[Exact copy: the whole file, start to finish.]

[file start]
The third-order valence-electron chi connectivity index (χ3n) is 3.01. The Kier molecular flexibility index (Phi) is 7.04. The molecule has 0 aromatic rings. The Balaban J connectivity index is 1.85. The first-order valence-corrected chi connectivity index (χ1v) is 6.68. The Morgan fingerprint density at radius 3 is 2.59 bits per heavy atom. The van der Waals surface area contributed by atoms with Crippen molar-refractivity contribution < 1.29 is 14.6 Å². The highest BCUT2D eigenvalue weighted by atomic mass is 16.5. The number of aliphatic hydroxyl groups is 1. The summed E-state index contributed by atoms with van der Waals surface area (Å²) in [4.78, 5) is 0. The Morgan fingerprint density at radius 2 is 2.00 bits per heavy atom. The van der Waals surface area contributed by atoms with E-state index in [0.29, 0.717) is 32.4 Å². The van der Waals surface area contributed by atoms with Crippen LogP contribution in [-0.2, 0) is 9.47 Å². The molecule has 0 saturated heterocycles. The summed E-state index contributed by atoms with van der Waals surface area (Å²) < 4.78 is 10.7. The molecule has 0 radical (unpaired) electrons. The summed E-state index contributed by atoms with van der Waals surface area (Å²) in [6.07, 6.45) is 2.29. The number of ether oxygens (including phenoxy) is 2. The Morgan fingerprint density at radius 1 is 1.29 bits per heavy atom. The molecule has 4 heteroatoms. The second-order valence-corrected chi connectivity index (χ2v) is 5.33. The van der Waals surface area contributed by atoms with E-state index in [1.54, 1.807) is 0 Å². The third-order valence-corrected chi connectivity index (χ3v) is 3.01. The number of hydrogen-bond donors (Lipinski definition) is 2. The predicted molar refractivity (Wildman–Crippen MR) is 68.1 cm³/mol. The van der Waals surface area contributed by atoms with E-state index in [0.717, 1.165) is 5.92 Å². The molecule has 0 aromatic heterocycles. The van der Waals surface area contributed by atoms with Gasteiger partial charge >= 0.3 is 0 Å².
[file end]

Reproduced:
The third-order valence-electron chi connectivity index (χ3n) is 3.01. The Kier molecular flexibility index (Phi) is 7.04. The molecule has 0 aromatic rings. The Balaban J connectivity index is 1.85. The first-order valence-corrected chi connectivity index (χ1v) is 6.68. The Morgan fingerprint density at radius 3 is 2.59 bits per heavy atom. The van der Waals surface area contributed by atoms with Crippen molar-refractivity contribution < 1.29 is 14.6 Å². The highest BCUT2D eigenvalue weighted by atomic mass is 16.5. The number of aliphatic hydroxyl groups is 1. The summed E-state index contributed by atoms with van der Waals surface area (Å²) in [4.78, 5) is 0. The Morgan fingerprint density at radius 2 is 2.00 bits per heavy atom. The van der Waals surface area contributed by atoms with E-state index in [0.29, 0.717) is 32.4 Å². The van der Waals surface area contributed by atoms with Crippen LogP contribution in [-0.2, 0) is 9.47 Å². The molecule has 0 saturated heterocycles. The summed E-state index contributed by atoms with van der Waals surface area (Å²) < 4.78 is 10.7. The molecule has 0 radical (unpaired) electrons. The summed E-state index contributed by atoms with van der Waals surface area (Å²) in [6.07, 6.45) is 2.29. The number of ether oxygens (including phenoxy) is 2. The Morgan fingerprint density at radius 1 is 1.29 bits per heavy atom. The molecule has 4 heteroatoms. The second-order valence-corrected chi connectivity index (χ2v) is 5.33. The van der Waals surface area contributed by atoms with E-state index in [1.54, 1.807) is 0 Å². The third-order valence-corrected chi connectivity index (χ3v) is 3.01. The number of hydrogen-bond donors (Lipinski definition) is 2. The predicted molar refractivity (Wildman–Crippen MR) is 68.1 cm³/mol. The van der Waals surface area contributed by atoms with E-state index in [0.717, 1.165) is 5.92 Å². The molecule has 0 aromatic heterocycles. The van der Waals surface area contributed by atoms with Gasteiger partial charge >= 0.3 is 0 Å².